NEW YORK CITY It doesn’t take an entire village to beat Duke, the nation’s top-ranked college basketball team. But it does take a bench, and Kansas certainly had one of those Tuesday night in Madison Square Garden, the self-anointed world’s greatest arena.
On a night in which more whistles echoed throughout the building in a 40-minute basketball game at the Garden than during a three-hour Bruce Springsteen concert, reserves needed to step into the spotlight and help Kansas overcome a dreadful first-half performance. The whistles, by the way weren’t in response to great play, rather were sounded by referees overzealously putting greater emphasis on existing rules regarding fouls in the post.
Led by Lagerald Vick, a sophomore limited to garbage time a year ago, and 17-year-old freshman Udoka Azubuike, the Kansas bench delivered in a big way to help the Jayhawks build a 12-point lead midway through the second half.
View a gallery of images from the Jayhawks' Tuesday night game against Duke in the Champions Classic at Madison Square Garden.
Not even Fearless Frank Mason can do it all, except at the end of games, that is, so the efforts of the reserves made a huge difference in Kansas evening its record and avoiding what would have been its first 0-2 start since 1972, or one year after Ali-Frazier I, the most famous of many huge events in the Garden.
Sure, the game predictably was won by Mason, who blends the freakish athleticism Muhammad Ali brought to the ring with the lead-with-the-chin style and height challenges of Smokin’ Joe Frazier, but far less experienced players deserve to take a bow, as well.
Looking so comfortable for a player who as a freshman rode the bench, Vick drove to the hoop and attacked the glass with a nice blend of hunger and poise.
On a night he missed all four of his three-point shots, Vick contributed nine points and four rebounds in 31 minutes. Josh Jackson fouled out in 18 minutes, which made it imperative that Vick be up to the moment and the long, slender, ultra-quick sophomore from Memphis answered the call.
When he took his turn guarding Duke star Grayson Allen, Vick didn’t fare as well as teammates Mason, Jackson and Devonté Graham did, but just the fact that Kansas coach Bill Self trusted him at all with that assignment says plenty about what he thinks of the player he routinely calls KU’s most improved from a year ago.
Vick looked smooth, not a word that will fit KU’s other key bench contributor, the 7-foot, 270-pound Azubuike, any time soon.
At times, Azubuike had the ball in his hands in the right place at the right time, but not at the right time in his basketball development. Once, he wasn’t quite sure what to do with it, so he bounced it off the floor. He looked around and still wasn’t sure what to do with it, so he bounced it again. Double-dribble.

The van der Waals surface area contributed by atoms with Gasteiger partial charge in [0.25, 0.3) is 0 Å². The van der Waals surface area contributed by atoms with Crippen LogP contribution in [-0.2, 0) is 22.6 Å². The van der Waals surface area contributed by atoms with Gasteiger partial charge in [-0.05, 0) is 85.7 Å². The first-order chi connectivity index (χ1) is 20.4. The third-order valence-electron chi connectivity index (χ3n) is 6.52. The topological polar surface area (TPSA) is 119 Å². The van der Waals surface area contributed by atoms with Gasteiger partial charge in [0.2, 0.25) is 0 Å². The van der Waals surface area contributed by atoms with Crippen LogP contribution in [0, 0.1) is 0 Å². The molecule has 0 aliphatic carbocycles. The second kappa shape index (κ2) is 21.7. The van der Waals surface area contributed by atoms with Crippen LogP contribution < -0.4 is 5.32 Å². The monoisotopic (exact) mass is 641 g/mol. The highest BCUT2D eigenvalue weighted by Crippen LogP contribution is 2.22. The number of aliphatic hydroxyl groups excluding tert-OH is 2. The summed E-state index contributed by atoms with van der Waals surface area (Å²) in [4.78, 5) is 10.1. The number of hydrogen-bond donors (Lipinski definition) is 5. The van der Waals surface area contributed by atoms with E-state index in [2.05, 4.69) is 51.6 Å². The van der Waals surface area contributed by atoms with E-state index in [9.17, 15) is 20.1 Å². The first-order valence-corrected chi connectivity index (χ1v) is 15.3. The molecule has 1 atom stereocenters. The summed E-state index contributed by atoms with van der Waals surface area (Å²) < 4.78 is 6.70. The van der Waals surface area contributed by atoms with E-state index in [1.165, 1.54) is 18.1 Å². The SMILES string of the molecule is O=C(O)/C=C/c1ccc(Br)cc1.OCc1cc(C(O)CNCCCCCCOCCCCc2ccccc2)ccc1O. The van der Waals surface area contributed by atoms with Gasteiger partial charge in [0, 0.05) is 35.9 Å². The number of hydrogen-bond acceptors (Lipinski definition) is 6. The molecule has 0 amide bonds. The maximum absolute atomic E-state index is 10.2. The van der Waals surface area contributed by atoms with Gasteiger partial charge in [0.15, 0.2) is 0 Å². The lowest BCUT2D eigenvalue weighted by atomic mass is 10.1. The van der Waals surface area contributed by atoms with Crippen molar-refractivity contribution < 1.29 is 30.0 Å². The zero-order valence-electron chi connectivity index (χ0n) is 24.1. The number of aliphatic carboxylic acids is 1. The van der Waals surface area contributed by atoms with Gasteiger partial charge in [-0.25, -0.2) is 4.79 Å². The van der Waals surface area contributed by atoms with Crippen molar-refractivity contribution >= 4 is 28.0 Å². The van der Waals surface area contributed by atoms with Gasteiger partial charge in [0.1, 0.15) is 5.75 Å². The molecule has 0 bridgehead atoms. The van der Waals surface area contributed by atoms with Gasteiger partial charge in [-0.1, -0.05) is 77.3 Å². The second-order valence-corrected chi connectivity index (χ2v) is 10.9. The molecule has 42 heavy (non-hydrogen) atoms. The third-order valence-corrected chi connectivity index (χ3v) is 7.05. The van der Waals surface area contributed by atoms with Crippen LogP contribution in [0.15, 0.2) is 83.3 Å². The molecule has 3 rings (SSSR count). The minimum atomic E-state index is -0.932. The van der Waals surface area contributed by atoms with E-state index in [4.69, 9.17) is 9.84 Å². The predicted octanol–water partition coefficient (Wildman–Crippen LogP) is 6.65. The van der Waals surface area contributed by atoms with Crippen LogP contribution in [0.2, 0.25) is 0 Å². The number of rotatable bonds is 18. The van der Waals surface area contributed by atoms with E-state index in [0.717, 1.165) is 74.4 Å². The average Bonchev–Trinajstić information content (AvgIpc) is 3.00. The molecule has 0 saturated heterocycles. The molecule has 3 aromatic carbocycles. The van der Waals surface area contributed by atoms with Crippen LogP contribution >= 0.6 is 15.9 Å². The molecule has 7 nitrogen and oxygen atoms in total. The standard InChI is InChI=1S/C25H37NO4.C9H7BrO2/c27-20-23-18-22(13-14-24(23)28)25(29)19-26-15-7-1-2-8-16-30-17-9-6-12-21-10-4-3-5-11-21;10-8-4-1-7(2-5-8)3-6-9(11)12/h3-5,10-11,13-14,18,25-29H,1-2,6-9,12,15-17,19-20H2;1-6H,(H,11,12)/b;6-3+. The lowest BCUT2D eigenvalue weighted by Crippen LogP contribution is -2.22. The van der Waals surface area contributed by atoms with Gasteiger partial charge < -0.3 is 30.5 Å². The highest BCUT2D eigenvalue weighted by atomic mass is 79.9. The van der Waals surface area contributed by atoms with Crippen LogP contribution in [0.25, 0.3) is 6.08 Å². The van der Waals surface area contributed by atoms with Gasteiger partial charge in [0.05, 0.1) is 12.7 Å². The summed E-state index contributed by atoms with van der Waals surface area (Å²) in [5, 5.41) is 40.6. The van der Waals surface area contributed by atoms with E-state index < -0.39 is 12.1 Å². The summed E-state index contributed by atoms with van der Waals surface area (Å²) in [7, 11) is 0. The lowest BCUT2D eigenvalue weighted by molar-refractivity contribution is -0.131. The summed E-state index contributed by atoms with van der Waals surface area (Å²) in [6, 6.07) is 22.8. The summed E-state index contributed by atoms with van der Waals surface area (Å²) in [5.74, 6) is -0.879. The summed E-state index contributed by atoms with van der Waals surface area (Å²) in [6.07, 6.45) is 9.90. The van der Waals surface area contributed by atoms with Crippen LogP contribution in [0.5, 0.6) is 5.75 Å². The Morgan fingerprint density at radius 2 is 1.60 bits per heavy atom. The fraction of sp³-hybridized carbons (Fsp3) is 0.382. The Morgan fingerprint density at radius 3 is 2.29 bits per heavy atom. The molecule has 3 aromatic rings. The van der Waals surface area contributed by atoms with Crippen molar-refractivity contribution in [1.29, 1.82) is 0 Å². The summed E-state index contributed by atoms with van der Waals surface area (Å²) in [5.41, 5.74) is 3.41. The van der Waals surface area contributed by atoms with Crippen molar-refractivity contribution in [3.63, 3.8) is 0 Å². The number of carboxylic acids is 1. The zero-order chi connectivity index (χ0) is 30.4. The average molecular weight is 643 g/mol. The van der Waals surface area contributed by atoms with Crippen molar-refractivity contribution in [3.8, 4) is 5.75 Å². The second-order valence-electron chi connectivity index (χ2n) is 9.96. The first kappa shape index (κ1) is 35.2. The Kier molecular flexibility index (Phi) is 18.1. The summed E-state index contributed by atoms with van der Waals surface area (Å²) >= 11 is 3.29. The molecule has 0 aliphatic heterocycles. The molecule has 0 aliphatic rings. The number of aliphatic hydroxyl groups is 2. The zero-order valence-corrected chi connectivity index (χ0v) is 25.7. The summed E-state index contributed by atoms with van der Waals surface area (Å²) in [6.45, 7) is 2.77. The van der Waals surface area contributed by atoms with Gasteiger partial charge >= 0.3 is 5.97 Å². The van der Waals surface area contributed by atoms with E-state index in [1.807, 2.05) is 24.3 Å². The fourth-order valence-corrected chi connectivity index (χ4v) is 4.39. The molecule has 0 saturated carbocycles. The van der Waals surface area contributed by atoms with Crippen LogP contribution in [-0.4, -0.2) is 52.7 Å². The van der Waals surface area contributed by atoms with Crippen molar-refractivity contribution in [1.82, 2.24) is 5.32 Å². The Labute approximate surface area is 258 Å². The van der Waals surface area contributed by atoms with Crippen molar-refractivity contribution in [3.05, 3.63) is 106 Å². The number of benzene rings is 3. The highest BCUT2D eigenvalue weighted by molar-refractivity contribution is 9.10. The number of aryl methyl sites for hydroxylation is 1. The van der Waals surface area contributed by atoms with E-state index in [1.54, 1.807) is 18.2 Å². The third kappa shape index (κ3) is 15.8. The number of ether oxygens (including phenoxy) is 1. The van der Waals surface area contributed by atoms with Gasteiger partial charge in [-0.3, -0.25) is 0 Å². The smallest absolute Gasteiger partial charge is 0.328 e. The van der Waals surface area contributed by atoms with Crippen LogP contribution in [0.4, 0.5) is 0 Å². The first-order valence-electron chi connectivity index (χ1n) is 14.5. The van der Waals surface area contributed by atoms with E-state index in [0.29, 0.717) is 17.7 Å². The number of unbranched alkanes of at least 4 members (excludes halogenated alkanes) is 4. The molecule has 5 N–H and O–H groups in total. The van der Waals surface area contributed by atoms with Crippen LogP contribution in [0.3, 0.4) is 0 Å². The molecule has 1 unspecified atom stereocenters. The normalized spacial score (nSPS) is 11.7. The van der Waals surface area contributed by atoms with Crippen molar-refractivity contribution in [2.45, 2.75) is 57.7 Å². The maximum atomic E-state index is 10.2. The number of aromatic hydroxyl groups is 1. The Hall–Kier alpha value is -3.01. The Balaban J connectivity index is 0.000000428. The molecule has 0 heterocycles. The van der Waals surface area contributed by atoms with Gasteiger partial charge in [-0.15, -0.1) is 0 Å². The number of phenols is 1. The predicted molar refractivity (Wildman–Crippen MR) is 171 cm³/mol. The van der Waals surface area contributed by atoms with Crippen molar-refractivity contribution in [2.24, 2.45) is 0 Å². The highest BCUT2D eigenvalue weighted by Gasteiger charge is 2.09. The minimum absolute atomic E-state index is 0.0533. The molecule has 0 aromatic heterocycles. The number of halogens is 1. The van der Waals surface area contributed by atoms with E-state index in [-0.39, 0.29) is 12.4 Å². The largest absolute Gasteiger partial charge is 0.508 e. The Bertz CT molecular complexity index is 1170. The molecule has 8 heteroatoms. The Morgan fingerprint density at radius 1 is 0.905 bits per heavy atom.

Later in the game, Azubuike received an over-the-top pass on a play guards Mason and Graham executed so well all night, and missed a two-footer by more than two feet.
Azubuike’s stamina isn’t where it needs to be yet, but his effort can’t be questioned. He huffed and puffed his way to a team-high 12 rebounds in just 15 minutes of action, leading the team with four offensive boards and eight on the defensive end. He also mixed in a steal, a blocked shot and six points.
“I was really encouraged,” Self said of Azubuike’s play. “He’s as raw as there is. He actually has a good touch shooting the ball, little jump-hooks around the basket. He didn’t have a chance to show that tonight.”
He did have a chance to show what he can do to camouflage KU’s rebounding deficiencies.
“We’re not a great rebounding team by any stretch, and he gets 12 in 15 minutes and our other bigs get seven in 30,” Self said. “As he gets more comfortable, I certainly see his minutes going up. He’s going to be as important as anybody on our team in how good we can be.”
Mason called Azubuike’s role in the come-from-behind victory, “very important. He did what we need him to do. He rebounded offensively and defensively and we need that from him moving forward.”
Vick did what was needed as well. His 31 minutes were more than one-third of his season total (91) from a year ago.
The bench enabled Kansas to win a game without its prettiest effort.
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